The Sit Down: Dmitry Gudkov

If a picture is worth a thousand words, then Dmitry Gudkov’s bike portraits are a multi-volume history of what’s been happening on New York City’s streets lately. Since early 2010, Dmitry has taken hundreds of photographs of regular New Yorkers proudly posing with their bikes, posted them online, plugged them on Twitter, passed them around on Facebook and found a loyal following along the way. What started as a hobby has turned into an instantly recognizable body of work, a book project and a rare sort of undertaking that finds a common theme among the wildly disparate worlds of New York City’s cyclists.

What made you decide to start your #BikeNYC portrait series?
Dmitry Gudkov: A few years ago, I stopped taking the subway and started riding a $40 Huffy I bought on Bedford Avenue to my office job in the city. It sounds cheesy, but it changed my life. Biking changes your relationship with New York: it gives you a freedom you can’t have otherwise. At the time I didn’t know many other people who rode bikes, but I saw them on the bridges and bike lanes by the thousands, so I decided it might be fun to get to know some of them through pictures. I did a shoot with a friend, started this blog and threw it up on Twitter. Eventually, I started stopping cyclists on the street and asking them if I could shoot them. After awhile, people started contacting me to photograph them, and it’s all just snowballed since then.

It sounds organic and high-tech at the same time. Have social networks like Twitter and Facebook really impacted the project?
They haven’t impacted the photographs, but they’ve definitely made the whole thing bigger. I not only took my project’s name from the #BikeNYC hashtag on Twitter, but I also attribute a lot of the attention it has gotten to social networks. There’s a pattern: I post a picture on the website, then I tweet about it, then it ends up on Facebook, and it’s liked and shared and more people come to the site.

What have you learned from all that time with NYC cyclists?
Mostly that there’s no such thing as an “NYC cyclist.” They’re really just people on bikes at that moment, and people are really different. I stopped an elevator repair man the other day and asked him about his bike. He told me he rides because his boss cut the budget and won’t let him drive the company van. His experience is really different than the woman in a spandex racing kit or the guy in a suit or the dad with his kid in a child seat on the back rack. When you ask them to pose with their bike, though, you get an instant sense of pride and strength, so maybe that’s something all NYC cyclists have in common?

What’s the craziest thing you’ve heard after asking someone if you can take his or her picture?
One guy said, “Yes, you can take my picture, but don’t publish it. I just stole this bike.”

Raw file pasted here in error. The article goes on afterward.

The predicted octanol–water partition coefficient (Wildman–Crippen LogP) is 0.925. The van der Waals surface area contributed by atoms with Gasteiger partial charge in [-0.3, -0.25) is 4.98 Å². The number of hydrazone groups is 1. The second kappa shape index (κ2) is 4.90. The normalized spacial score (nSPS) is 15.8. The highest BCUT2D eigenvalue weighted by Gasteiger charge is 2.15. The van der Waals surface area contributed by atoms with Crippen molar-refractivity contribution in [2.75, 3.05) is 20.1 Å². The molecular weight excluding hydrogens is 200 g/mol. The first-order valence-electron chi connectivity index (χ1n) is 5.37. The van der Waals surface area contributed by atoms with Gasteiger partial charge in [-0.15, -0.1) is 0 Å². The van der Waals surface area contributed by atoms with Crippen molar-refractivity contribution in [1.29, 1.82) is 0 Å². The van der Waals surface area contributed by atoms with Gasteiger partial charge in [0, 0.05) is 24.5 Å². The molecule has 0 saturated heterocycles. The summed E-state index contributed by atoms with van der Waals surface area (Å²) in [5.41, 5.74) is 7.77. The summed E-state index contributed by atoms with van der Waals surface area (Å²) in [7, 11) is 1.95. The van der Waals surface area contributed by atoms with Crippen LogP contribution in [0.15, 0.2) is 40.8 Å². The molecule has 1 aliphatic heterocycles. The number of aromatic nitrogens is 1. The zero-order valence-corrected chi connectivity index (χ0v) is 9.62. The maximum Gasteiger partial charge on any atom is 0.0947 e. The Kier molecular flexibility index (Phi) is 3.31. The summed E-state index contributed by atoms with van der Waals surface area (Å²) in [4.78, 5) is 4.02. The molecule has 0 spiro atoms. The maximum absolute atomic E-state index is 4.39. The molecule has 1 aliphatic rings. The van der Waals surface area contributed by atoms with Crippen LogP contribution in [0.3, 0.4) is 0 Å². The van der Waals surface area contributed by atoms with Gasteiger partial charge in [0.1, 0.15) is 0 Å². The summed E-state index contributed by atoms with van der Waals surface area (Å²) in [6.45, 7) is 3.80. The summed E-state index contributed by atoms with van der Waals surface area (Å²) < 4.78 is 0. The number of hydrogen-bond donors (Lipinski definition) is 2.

And I took his picture and didn’t publish it. I can’t believe he stopped and said yes and even fessed up to it. I guess that’s a weird version of the pride and strength.


What do you focus on when you compose your photos?
There are three main elements in each of the images: the person, their bike and the background. You have to play with the person and the bike to make them work together—to make sure the angles are right—but the big variable is the background. I want New York City to be a character in every picture, but I don’t want it to overwhelm the person or their bike. I spend a lot of time thinking about ways to make interesting backgrounds that aren’t too distracting.

Do you have any tips for aspiring bike photographers?
Focus on the person first: Do they look good? Are they interesting? And then think about the bike: Does it look like it’s doing what it’s supposed to do? It sounds dumb, but fast bikes look better when they seem fast in a picture, and cargo bikes look better when they seem strong, so you have to really consider the bike. And lastly, and I’ll say this again, it’s all about the background. Don’t forget about the background. It takes up more of the picture than your subject, so see the whole frame. Take a step back and look.

How do you see your pictures fitting into the change that’s been happening on New York City’s streets?
Well, it’s an art project, but it’s also a documentation project, and it’s also an activism project. But mostly people love bikes. And it’s a reflection of that and what’s happening in the city. How quickly things have changed. How many different types of people ride. You know, it’s not the most creative idea ever, but there wasn’t anything else like it, and it seems to have struck a chord. There is a project in rural South Africa that’s sort of the same, and there’s another in Spain and another in Hamburg, so I think we’ve all found something that people respond to.

What’s next for #BikeNYC portraits?
I was approached about doing a book—I’m looking for a publisher—and I’d like to do a gallery show because some of the pictures would look great really big. I’d also like to track down some important people: the Transportation Commissioner, Senator Schumer, Jerry Seinfeld. I know some of those will be easier than others.

Is there a white whale out there?
Bill Cunningham. In Midtown, I’m always scanning for that blue coat.

Images Courtesy Dmitry Gudkov